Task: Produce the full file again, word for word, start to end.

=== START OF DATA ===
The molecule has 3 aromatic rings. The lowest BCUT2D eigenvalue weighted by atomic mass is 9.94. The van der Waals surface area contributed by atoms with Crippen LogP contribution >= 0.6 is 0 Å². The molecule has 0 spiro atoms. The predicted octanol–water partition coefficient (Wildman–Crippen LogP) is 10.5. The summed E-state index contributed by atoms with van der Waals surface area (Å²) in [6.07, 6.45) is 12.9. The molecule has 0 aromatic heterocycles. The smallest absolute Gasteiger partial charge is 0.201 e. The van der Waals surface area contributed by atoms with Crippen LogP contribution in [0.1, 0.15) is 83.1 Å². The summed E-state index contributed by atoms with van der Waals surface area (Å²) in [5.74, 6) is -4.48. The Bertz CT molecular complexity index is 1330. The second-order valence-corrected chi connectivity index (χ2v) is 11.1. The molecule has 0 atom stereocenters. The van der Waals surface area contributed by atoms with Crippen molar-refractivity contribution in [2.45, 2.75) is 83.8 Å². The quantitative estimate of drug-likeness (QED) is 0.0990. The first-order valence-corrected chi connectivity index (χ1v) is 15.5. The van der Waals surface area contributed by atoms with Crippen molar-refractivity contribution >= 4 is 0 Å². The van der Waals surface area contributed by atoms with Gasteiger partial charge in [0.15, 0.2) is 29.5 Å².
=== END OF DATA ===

The molecule has 3 aromatic rings. The lowest BCUT2D eigenvalue weighted by atomic mass is 9.94. The van der Waals surface area contributed by atoms with Crippen LogP contribution >= 0.6 is 0 Å². The molecule has 0 spiro atoms. The predicted octanol–water partition coefficient (Wildman–Crippen LogP) is 10.5. The summed E-state index contributed by atoms with van der Waals surface area (Å²) in [6.07, 6.45) is 12.9. The molecule has 0 aromatic heterocycles. The smallest absolute Gasteiger partial charge is 0.201 e. The van der Waals surface area contributed by atoms with Crippen LogP contribution in [0.1, 0.15) is 83.1 Å². The summed E-state index contributed by atoms with van der Waals surface area (Å²) in [5.74, 6) is -4.48. The Bertz CT molecular complexity index is 1330. The second-order valence-corrected chi connectivity index (χ2v) is 11.1. The molecule has 0 atom stereocenters. The van der Waals surface area contributed by atoms with Crippen molar-refractivity contribution in [2.45, 2.75) is 83.8 Å². The quantitative estimate of drug-likeness (QED) is 0.0990. The first-order valence-corrected chi connectivity index (χ1v) is 15.5. The van der Waals surface area contributed by atoms with Crippen molar-refractivity contribution >= 4 is 0 Å². The van der Waals surface area contributed by atoms with Gasteiger partial charge in [0.15, 0.2) is 29.5 Å².